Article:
Names (was Re: Help wanted: arthurian novels)

Abe Gross argross at bigpond.net.au
Wed Sep 24 07:29:45 EDT 2003


> --- Ros <argross at bigpond.net.au> wrote:
> .
> >
> > My name, Roslyn, appears to have been briefly
> > popular in the 50s, when I was
> > born. About the only Roslyns I know are of my
> > generation, though they're not
> > all spelled the same way.
> >
> > Zoe, our daughter's name, was pretty unusual when
> > she was born in 1981, and
> > is still fairly much so even now, but we thought
> > that Josh (short for
> > Joshua) wasn't commonly used back in 1985. Nowadays,
> > there is usually at
> > least one Josh in a classroom, and at the Jewish day
> > school I teach at
> > sometimes, there are several in most classes! :-/

Jon replied:

> I can remember a few Roslyns from school in the 1960s,
> and a lot of Lyns.

Yes, I also remember Lyns from that time, and a variant, Lynette, which
seems also to have been popular in the 50s and 60s.

> Zoe is one of those Dr Who names, like Tegan. There
> have been several names that I've noticed appearing
> about 12 years after a new assistant appeared on Dr
> Who. Actually I've know a couple of parents of Zoes
> and they were more into the classics than dr Who.

Interesting, because although I always enjoyed Dr Who, I wasn't aware that
Zoe was a Dr Who name, and it wasn't why we chose it.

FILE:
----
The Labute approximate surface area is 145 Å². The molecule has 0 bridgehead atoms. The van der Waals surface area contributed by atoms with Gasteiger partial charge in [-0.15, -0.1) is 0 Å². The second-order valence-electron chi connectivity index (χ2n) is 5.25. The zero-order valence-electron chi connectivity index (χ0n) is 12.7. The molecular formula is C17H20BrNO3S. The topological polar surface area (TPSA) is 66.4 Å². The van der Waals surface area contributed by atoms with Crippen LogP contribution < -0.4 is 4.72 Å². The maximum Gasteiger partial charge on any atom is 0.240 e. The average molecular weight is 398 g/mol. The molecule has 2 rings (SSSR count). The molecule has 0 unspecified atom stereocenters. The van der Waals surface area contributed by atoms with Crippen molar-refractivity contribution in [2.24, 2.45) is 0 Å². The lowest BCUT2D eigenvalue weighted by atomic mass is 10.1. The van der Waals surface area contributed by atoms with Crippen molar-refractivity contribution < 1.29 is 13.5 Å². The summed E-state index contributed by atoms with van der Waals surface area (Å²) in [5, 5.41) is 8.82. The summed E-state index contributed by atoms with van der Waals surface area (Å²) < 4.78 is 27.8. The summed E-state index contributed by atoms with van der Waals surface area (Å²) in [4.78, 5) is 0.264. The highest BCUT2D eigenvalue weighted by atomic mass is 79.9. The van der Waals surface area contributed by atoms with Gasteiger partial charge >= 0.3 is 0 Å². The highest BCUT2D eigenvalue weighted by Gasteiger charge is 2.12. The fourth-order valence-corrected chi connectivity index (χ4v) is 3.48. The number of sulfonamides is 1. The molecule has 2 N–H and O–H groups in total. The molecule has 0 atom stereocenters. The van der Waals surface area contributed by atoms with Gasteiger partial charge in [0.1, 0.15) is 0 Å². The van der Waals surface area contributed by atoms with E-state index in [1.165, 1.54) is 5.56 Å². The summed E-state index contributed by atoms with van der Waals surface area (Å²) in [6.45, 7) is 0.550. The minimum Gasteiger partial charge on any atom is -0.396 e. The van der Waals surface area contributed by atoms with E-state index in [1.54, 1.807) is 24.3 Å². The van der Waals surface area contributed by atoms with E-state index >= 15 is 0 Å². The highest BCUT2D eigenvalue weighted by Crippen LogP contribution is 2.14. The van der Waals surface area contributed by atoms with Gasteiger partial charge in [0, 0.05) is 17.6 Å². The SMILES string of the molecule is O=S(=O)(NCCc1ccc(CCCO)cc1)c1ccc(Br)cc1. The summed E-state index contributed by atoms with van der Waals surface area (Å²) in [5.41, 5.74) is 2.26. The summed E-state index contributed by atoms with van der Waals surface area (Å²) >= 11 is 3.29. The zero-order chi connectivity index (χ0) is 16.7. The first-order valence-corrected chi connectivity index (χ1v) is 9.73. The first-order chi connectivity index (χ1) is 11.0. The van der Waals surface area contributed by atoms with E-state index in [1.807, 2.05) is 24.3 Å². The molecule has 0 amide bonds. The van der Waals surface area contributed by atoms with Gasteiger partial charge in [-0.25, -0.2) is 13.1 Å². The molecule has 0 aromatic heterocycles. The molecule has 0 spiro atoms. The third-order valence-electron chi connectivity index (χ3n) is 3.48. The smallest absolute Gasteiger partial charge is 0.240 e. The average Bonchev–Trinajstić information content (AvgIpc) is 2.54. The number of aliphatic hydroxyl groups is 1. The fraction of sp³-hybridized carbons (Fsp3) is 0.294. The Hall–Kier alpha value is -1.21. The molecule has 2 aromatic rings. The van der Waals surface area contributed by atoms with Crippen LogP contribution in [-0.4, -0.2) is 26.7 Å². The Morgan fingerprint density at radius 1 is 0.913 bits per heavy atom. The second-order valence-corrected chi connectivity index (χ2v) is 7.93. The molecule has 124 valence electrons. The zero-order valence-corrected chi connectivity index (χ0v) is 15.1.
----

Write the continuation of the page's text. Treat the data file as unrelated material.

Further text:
> I've just looked at the given names of our students here
> (our computer system can be made to do some
> interesting things). The most popular girls name is
> Jessica (21 of them), followed by
> Ashlea/Ashleigh/Ashlee/Ashley/Ashliegh with 19 and
> Catherine, Cathie, Kate, Kathie/Katheryn with 19.
> There are 13 Amandas, 12 Kylies, 12 Emmas, 11 Amys, 10
> Rachael/Rachelles, 10 Nicoles and 10 Sarah/Sarahs.
> Amoung the boys we have 19 Jamies/James, 18
> Christopher/Chris, 16 Matthews/Mathews/Matts 16
> Benjamin/Bens, 15 Joshuas, 14 Daniels (and 3
> Danielles), 13 Michaels, 12 Mitchells, 10 for Nathan,
> Brendan/Brenden/Brendon and also for John/Jon/Jonathan
> (although half of these are teachers). Tim/Timothy has
> 9 as does Adam. The only Charley is a Girl

At the public school I often work at, the names you've mentioned are also
popular, along with Andrew and Nicholas for boys--I can't think of
girls' names off the cuff. It does seem to me that, while traditional boys'
names like Tim, Chris, Andrew, Matthew and so on--and even John and
Peter--seem to be popular still, many traditional and previously girls'
names have gone out of fashion--names like Mary, Margaret, Sally, Susan.
Elizabeth, though not wildly popular, still appears sometimes, especially in
forms like Liza and Lizzie.

I also find it interesting to observe the trends in English names in the
Jewish community, which partly overlap the general community but which are
also often completely different.

Ros



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